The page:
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Dispatches from Haiti: Soldiers and Civilians

This is a continuing series on the devastation and reconstruction of Haiti. As the story fades from the front pages of newspapers and ...


This is a continuing series on the devastation and reconstruction of Haiti. As the story fades from the front pages of newspapers and trending topics on Twitter, we will endeavor to provide a continuing look at what is happening on the ground.


It was an unusual team effort, one where two culturally opposite groups buried their differences and pulled together through the white heat of the catastrophe that befell Haiti last January 12-and saved countless lives in the process.

For more than six weeks after the earthquake struck, one group-uniformed, armed soldiers from the U.S. Army's 82nd Airborne Division-protected and assisted the second-humanitarian aid group volunteer doctors and nurses tending the injured, the sick, and the dying at the country's biggest hospital in downtown Port-au-Prince.

The military and the humanitarian aid communities are a renowned oil and water mix-a clash of cultures where mutual understanding and respect for each others' mission are all too often in short supply. When events do throw them together, the result is usually an uneasy partnership.

Not this time. In Haiti, oil and water mixed.

So it was understandable that when the soldiers of the 82nd handed back the University Hospital's security responsibilities to local authorities late last month and withdrew to a nearby base, there was a sense of loss on both sides.

"We couldn't have achieved what we did without them," summed up Dr. Neil Joyce, International Medical Corps medical director during those initial hectic weeks.

Lt. Col. Paul Schillaci, a physician's assistant and one of a team of 32 U.S. Army medics that continues to support the hospital following the security handover, said those on his team vied with each other daily to get hospital duty.

"For us, it's been a universally positive experience," he said. The cooperation came easily, according to members of both groups..

In the confusion and desperation that characterized those early post-quake days, emergency medical teams, including those working with International Medical Corps at the University Hospital, breathed a visible sigh of relief when the 82nd Airborne first showed up. With little fan-fare and a soft hand, the soldiers established order. They calmed the anxious and unruly crowds of loved ones and passersby that milled around the hospital's main gate. They organized access to the hospital grounds.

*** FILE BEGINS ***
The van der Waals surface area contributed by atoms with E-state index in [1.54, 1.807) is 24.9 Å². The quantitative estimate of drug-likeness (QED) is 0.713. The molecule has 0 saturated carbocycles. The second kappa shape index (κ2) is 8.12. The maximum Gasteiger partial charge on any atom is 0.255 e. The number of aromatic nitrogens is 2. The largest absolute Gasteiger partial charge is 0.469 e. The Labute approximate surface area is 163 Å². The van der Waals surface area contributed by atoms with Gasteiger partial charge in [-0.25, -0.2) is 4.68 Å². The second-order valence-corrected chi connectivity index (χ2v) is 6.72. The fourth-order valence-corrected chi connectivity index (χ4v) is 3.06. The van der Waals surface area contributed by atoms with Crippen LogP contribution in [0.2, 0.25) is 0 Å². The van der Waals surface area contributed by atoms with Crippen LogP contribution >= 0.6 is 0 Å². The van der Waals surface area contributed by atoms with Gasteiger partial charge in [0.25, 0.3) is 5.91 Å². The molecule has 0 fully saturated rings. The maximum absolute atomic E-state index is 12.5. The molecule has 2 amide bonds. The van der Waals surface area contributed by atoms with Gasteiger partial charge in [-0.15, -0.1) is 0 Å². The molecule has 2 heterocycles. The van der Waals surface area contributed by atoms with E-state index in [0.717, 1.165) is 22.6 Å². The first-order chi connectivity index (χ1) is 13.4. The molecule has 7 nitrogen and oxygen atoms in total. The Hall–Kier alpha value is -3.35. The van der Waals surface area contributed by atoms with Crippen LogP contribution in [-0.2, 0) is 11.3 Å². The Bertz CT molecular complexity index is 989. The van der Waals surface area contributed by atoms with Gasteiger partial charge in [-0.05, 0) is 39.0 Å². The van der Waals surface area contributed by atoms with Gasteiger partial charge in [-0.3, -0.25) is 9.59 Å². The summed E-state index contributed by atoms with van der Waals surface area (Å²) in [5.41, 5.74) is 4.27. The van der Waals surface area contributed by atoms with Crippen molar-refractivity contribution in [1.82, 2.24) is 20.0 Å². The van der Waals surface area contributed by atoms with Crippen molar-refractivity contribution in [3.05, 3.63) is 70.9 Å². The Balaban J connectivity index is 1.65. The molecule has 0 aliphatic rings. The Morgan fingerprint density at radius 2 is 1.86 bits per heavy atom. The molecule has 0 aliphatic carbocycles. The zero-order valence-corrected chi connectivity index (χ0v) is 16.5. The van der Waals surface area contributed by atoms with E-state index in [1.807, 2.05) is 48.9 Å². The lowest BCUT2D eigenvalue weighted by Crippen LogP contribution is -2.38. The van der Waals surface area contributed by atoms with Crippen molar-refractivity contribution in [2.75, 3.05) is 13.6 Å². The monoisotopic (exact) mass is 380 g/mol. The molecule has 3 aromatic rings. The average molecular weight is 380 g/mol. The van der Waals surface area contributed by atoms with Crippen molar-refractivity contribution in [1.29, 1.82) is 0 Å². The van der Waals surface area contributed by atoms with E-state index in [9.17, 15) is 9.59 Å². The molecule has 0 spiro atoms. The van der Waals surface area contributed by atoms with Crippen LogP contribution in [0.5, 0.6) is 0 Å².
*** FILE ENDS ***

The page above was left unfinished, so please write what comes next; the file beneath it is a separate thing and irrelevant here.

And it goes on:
"The soldier's presence was an altogether positive development for the medical teams," according to a recent article in the New England Journal of Medicine signed by nine medical professionals who were among the first to arrive at the hospital after the quake. "By maintaining order and limiting the crowds of onlookers, they gave us more ready access to our patients."

Army medics also pitched in to evaluate and treat patients, supporting the humanitarian aid groups' volunteer doctors and nurses on the brink of exhaustion as much with their energy and positive attitude as with their deeds. Military medics hauled stretchers and supplies and helped transfer many of the most seriously injured patients to other facilities, including the U.S. Navy hospital ship, Comfort, anchored just offshore.

Doctors say those transfers alone saved many lives.

The 24-hour security the soldiers provided at the hospital also saved more lives because it allowed humanitarian groups to maintain medical care for their patients through the night rather than having to pull volunteers out at dark for safety reasons. Although Port au Prince is far calmer today, representatives of some humanitarian groups were visibly nervous about keeping a night shift of volunteer doctors and nurses going at the hospital without the Army's security protection.

While American soldiers no longer provide security for the hospital, the Army continues to transfer patients in urgent need of additional care to better-equipped facilities nearby. One morning earlier this month, as Army medics waited outside the University Hospital's emergency room tent to take a critical ill child on a six to seven mile journey to a hospital operated by the University of Miami at the Port-au-Prince airport, Schillaci tried to explain why the military and humanitarian communities managed to cooperate with relative ease in Haiti.

"People who do [humanitarian assistance] work are usually those who don't hold the military in high regard, but the scale of this disaster was so great that everyone who came here, came to help in any way they good," he said. "That broke down a lot of barriers."

Photo of International Medical Corps volunteer Dr. Robert Fuller conferring with a member of the military at University hospital in Port-au-Prince. Communications Officer Tyler Marshall is with International Medical Corps's Emergency Response teams in Haiti and reporting for GOOD on his experiences and the people he meets along the way.


































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